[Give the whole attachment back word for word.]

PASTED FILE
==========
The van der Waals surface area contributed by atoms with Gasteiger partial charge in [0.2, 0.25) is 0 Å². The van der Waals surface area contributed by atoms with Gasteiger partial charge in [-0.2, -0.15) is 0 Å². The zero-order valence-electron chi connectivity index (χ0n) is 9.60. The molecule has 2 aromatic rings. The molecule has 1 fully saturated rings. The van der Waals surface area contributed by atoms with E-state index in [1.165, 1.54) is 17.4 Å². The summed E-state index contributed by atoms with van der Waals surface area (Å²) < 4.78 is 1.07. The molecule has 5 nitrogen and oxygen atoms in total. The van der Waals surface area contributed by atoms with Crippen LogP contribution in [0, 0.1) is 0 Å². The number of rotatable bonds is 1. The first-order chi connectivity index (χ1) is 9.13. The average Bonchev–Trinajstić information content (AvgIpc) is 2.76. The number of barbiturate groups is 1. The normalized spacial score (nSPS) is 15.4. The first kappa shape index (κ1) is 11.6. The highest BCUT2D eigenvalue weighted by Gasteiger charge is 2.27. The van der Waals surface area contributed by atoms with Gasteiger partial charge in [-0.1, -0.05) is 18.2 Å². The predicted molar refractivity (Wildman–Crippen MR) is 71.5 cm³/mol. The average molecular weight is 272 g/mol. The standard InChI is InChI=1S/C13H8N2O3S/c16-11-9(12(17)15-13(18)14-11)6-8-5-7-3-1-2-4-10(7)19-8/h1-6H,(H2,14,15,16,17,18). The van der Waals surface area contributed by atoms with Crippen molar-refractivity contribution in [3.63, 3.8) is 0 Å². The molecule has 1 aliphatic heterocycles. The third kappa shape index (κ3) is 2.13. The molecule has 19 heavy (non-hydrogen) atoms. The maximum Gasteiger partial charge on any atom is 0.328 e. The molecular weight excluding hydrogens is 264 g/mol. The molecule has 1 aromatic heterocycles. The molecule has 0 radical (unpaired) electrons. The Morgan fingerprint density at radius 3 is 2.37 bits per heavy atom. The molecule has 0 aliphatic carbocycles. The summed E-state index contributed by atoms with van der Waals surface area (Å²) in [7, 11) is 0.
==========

The van der Waals surface area contributed by atoms with Gasteiger partial charge in [0.2, 0.25) is 0 Å². The van der Waals surface area contributed by atoms with Gasteiger partial charge in [-0.2, -0.15) is 0 Å². The zero-order valence-electron chi connectivity index (χ0n) is 9.60. The molecule has 2 aromatic rings. The molecule has 1 fully saturated rings. The van der Waals surface area contributed by atoms with E-state index in [1.165, 1.54) is 17.4 Å². The summed E-state index contributed by atoms with van der Waals surface area (Å²) < 4.78 is 1.07. The molecule has 5 nitrogen and oxygen atoms in total. The van der Waals surface area contributed by atoms with Crippen LogP contribution in [0, 0.1) is 0 Å². The number of rotatable bonds is 1. The first-order chi connectivity index (χ1) is 9.13. The average Bonchev–Trinajstić information content (AvgIpc) is 2.76. The number of barbiturate groups is 1. The normalized spacial score (nSPS) is 15.4. The first kappa shape index (κ1) is 11.6. The highest BCUT2D eigenvalue weighted by Gasteiger charge is 2.27. The van der Waals surface area contributed by atoms with Gasteiger partial charge in [-0.1, -0.05) is 18.2 Å². The predicted molar refractivity (Wildman–Crippen MR) is 71.5 cm³/mol. The average molecular weight is 272 g/mol. The standard InChI is InChI=1S/C13H8N2O3S/c16-11-9(12(17)15-13(18)14-11)6-8-5-7-3-1-2-4-10(7)19-8/h1-6H,(H2,14,15,16,17,18). The van der Waals surface area contributed by atoms with Crippen molar-refractivity contribution in [3.63, 3.8) is 0 Å². The molecule has 1 aliphatic heterocycles. The third kappa shape index (κ3) is 2.13. The molecule has 19 heavy (non-hydrogen) atoms. The maximum Gasteiger partial charge on any atom is 0.328 e. The molecular weight excluding hydrogens is 264 g/mol. The molecule has 1 aromatic heterocycles. The molecule has 0 radical (unpaired) electrons. The Morgan fingerprint density at radius 3 is 2.37 bits per heavy atom. The molecule has 0 aliphatic carbocycles. The summed E-state index contributed by atoms with van der Waals surface area (Å²) in [7, 11) is 0.